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Online streaming Bill C-11: Everything you need to know


The federal Liberal government has finally passed Bill C-11, after spending years trying to advance online streaming legislation.

This clears the path for the contentious bill presented by Canadian Heritage Minister Pablo Rodriguez— focused on substantively reforming the Broadcasting Act for the first time since 1991— to come into effect.

Bill C-11 is aimed at ensuring increasingly popular and profitable social media platforms and streaming services such as Netflix, Crave, Spotify, Amazon Prime Video, Disney+ and YouTube are subjected to Canadian content requirements and regulations comparable to traditional broadcasters. The policy change comes with a requirement for these platforms to spend millions investing in Canadian content and creators.

While the NDP and Bloc Quebecois, as well as many in the "CanCon" music, film, and television industries, have backed Bill C-11, alarms have been sounded by critics that the Liberal proposal could have knock-on effects for content creators and what everyday users see online, due to provisions that would require platforms to promote Canadian content.

In their efforts to lobby against this bill, some of the tech companies went to great lengths.

For example, in the fall of 2022, YouTube ran a campaign warning users who earn money making videos about how the legislation could impact their livelihoods. 

The Conservatives, arguing that the legislation will have the impact of censoring what Canadians see online, led the charge against Bill C-11 inside Parliament.

Complicating the back and forth between those supportive of Bill C-11—who call the concerns being raised disingenuous and doing the bidding of big tech—and those who are against it, is that a lot is being left to the Canadian Radio-television and Telecommunications Commission (CRTC) as the regulatory body to determine how it plans to implement it. 

As all eyes turn to how the regulatory framework is set up, here's a comprehensive explainer outlining everything you need to know about how Bill C-11 got to this point, how the legislation has evolved over successive studies, and what may be ahead.


Bill C-11, titled the "Online Streaming Act," is a 56-page piece of legislation that spells out a series of changes to the Broadcasting Act. It was tabled in the House of Commons on Feb. 2, 2022.

The longstanding Broadcasting Act outlines traditional Canadian broadcasting policy, the regulatory role of the CRTC, and has implications for domestic cultural industries. Bill C-11 proposes the first substantive amendments to the Act, since 1991, to take into consideration digital media.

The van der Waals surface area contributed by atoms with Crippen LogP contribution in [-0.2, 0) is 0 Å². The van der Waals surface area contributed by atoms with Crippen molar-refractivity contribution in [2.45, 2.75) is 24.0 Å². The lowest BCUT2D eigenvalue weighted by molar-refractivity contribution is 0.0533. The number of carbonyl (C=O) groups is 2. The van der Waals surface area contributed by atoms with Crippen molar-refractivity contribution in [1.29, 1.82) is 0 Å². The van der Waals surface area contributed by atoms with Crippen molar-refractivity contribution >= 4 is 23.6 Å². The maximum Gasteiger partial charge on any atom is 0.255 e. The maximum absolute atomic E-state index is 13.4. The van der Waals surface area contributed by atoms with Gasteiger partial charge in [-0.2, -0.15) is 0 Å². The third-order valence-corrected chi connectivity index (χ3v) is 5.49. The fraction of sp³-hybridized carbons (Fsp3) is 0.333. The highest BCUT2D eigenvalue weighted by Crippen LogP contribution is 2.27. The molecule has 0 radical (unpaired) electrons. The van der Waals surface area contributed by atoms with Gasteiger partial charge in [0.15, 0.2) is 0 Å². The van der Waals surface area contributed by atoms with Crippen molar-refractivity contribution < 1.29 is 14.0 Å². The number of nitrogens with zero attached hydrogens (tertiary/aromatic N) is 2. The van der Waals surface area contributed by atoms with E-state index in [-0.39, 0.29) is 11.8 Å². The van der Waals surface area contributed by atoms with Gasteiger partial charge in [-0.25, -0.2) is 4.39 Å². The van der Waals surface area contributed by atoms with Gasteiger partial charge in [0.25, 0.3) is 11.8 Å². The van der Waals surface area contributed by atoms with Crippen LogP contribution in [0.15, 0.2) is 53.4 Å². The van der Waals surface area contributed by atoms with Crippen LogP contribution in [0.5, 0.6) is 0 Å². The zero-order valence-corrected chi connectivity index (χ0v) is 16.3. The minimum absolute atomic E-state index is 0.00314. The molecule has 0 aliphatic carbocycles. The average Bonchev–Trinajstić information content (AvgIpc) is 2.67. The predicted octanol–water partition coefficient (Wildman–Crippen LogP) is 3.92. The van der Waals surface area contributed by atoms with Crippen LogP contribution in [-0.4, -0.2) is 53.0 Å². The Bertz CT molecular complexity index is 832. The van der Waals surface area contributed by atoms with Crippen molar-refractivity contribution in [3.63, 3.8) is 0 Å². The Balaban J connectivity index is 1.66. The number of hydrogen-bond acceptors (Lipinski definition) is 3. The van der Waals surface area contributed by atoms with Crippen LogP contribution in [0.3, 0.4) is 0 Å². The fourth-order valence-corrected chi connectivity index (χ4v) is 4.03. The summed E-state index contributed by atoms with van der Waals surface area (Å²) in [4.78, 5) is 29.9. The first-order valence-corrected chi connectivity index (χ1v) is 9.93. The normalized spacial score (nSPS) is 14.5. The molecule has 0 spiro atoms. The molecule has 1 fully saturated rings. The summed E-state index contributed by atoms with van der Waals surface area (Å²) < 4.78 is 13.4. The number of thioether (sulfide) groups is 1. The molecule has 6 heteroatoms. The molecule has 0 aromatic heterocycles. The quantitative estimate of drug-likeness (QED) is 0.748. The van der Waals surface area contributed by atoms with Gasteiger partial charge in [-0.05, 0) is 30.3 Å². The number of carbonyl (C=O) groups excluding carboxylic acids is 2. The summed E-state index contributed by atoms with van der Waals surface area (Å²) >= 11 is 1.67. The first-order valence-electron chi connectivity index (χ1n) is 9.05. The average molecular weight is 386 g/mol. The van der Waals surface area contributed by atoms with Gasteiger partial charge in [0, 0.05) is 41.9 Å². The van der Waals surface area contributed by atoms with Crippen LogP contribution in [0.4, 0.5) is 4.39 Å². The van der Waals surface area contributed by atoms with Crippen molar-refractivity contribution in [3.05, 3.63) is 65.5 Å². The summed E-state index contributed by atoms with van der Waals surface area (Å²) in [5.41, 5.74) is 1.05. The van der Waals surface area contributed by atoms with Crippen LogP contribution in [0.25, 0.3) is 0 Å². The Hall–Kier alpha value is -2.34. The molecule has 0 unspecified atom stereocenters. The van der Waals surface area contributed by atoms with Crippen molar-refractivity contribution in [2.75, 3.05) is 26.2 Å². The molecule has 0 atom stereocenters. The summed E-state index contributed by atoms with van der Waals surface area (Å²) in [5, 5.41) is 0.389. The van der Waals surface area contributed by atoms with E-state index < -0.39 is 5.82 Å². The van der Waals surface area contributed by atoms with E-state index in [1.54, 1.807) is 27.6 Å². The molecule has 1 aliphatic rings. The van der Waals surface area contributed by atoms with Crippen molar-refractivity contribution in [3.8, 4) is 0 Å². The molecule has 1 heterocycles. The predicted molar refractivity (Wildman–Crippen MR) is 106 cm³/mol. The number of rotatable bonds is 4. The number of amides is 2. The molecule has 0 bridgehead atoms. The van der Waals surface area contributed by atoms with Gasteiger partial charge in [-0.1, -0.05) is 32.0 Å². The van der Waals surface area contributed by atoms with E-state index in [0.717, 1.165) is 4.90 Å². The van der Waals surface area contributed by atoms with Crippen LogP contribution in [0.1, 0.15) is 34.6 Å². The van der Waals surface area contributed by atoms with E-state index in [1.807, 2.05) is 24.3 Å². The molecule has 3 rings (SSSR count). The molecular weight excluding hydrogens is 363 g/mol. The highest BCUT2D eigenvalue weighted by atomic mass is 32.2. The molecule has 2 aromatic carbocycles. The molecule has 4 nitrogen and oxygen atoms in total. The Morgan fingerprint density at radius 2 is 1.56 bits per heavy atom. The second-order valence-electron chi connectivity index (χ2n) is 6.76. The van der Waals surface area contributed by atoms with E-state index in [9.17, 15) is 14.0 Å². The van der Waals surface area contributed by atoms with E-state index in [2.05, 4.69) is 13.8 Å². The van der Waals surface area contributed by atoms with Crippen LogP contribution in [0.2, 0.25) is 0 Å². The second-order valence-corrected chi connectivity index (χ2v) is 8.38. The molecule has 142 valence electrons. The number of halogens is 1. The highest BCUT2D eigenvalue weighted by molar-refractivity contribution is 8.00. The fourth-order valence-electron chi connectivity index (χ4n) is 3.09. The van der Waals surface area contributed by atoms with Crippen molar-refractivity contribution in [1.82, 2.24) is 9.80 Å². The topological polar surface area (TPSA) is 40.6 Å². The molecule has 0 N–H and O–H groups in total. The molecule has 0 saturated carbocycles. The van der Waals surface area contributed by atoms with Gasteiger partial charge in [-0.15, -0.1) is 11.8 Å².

Through the government's proposed changes, the Liberals are aiming to bring streaming giants under regulation by the CRTC, in a similar way to broadcasters on television and radio.

Bill C-11 creates a new category of broadcast known as “online undertakings,” spelling out in the Broadcasting Act certain requirements for platforms that publish programs online, including social media companies. The legislation would give the CRTC greater powers, including the ability to impose financial penalties for entities who violate parts of the Act.

Through this legislation, the Liberals are also seeking to update the Canadian broadcasting system to take into consideration diversity in their programming, accessibility needs, and reflections of Indigenous culture.


If the proposals in this legislation sound familiar, that's because this isn't the first time the federal government has tried to pass them, nor is it the first time the proposal has become embroiled in controversy.

During the last Parliament, the Liberals tried to pass these Broadcasting Act changes through in what at the time was known as Bill C-10. First tabled by Rodriguez's predecessor in November 2020 then-Canadian heritage minister Steven Guilbeault, the original version of this bill faced a similarly rocky road in Parliament.

The bill may have first come on your radar in 2021, once it reached the House of Commons committee study stage, when concerns were raised that an attempted amendment to the legislation by the Liberals would result in lacking user-generated content protections.

Without rehashing the whole contentious chapter, in short the Liberals tried to amend the bill to wipe out a section that upheld an exclusion within the Broadcasting Act for individual users of social media platforms.

If this had come to fruition, the concern was that individual users could be viewed as broadcasters under the act, and the cat videos or other everyday content could come under regulation by the CRTC, even though it’s not been an area they’ve ventured near to-date.

This generated considerable backlash, set in motion a series of efforts from Guilbeault to clarify what the bill would, and wouldn’t do. Some of his remarks, including to CTV's Question Period, prompted more confusion and reuttered backtracking. 

The Justice Department weighed in to say that the rights of social media users would be upheld, the Conservatives pushed to talk out the clock and reinstate user exemptions, and the House of Commons Speaker slapped down a Liberal-led attempt to rush through a host of changes to the bill. 

Ultimately, the first version of this bill passed the House in June 2021, but given all of the controversy swirling around the legislation, the Senate refused to fast-track it with the few weeks they had left before the summer recess, citing a desire to do their own deep dive on their own timeline.

Left in limbo as parliamentarians left Ottawa, the legislation then died on the order paper that summer when Trudeau called the 2021 federal election.

When the Liberals moved to reintroduce the legislation after the 2021 campaign—during which they pledged to revive the proposal within 100 days— it was the eleventh bill to be tabled by the government, which is why it went from being called Bill C-10, to Bill C-11.


Bill C-11 received robust study and revisions in both chambers, after the legislation was revived last February.

During the House of Commons Canadian Heritage Committee study of the bill last spring—during which MPs heard from 80 witnesses including experts, stakeholders and broadcast industry representatives— the Liberals caused some acrimony when they sped through more than 100 amendments seeking to clarify the bill's aims, and then used procedural mechanisms to curtail the last leg of debate.

Despite this drama, Bill C-11 then passed in the House in June with the support of both the Bloc Quebecois and the New Democrats.